Extended periods away from the workplace has a gendered impact on the population as women were found to be almost twice as likely (42%) to report a knock in their confidence at work than men (24%).
Reacclimatising to working life also proved challenging for 31% of women and 25% of men.
The findings published in a report by Vodafone urged employers to offer more support to their under-confident, returning workers – those potentially returning from furlough in the coming months, as well as employees that may have taken career breaks.
Doing so would not only benefit the people returning but business and the wider economy, said Helen Lamprell, general counsel and external affairs director at Vodafone UK.
“Supporting returners helps organisations bridge skills shortages and improve retention and diversity, while supporting those individuals and the wider economy,” she said.
“As workplaces continue to adapt and evolve, it is the responsibility of employers to support returners both while they are away and once they return.”
Challenges when returning to work:
As women are more likely to take a career break for caring responsibilities and find the cost of childcare more challenging than men (46% of women vs 23% of men) it is vital that they especially receive support.
Clare Corkish, HR director at Vodafone UK, told HR magazine: “This report draws attention to the need for support for those re-entering the workforce, especially women, given the disproportionate challenges faced by female returners. Whilst the findings of the new report are relevant for those returning to work post-COVID, they also reflect the feelings of people who have been absent from work or who have taken an extended career break.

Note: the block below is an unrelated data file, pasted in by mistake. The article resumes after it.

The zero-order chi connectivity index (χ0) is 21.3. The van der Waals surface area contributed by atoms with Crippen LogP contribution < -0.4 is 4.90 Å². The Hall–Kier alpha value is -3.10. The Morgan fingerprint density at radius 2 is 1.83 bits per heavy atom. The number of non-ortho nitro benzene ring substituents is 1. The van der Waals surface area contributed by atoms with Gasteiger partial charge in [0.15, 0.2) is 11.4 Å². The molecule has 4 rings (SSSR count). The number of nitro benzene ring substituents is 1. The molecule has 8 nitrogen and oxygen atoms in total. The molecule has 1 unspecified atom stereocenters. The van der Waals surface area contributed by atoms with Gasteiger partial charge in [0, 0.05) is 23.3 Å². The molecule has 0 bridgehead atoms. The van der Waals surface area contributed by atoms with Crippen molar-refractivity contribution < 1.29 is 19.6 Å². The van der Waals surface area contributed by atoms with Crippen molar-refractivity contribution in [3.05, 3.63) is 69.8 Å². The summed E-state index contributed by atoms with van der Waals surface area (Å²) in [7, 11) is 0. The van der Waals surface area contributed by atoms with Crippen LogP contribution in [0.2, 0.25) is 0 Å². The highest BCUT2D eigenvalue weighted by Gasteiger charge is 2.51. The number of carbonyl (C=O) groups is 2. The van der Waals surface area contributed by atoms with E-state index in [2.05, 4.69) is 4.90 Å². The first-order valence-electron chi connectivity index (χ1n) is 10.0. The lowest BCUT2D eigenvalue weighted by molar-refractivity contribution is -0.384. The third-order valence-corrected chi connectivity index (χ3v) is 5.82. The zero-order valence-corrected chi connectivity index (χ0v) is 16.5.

"At Vodafone, we’re dedicated to be supporting people back into work throughout all phases of life, with schemes such as our ReConnect programme, which will continue to enable our employees to re-integrate into the workplace and refresh and enhance the skills they need to progress their career.”
The report called on government to allocate part of the of the £2.5 billion National Skills Fund to help returners develop their skills, and suggested employers be more open-minded about gaps on prospective employees' CVs.
Lost Connections: Supporting Returners into the workplace in 2021 and beyond is based on polling from Survation of more than 1,000 people who had returned to work after an absence of a year or more.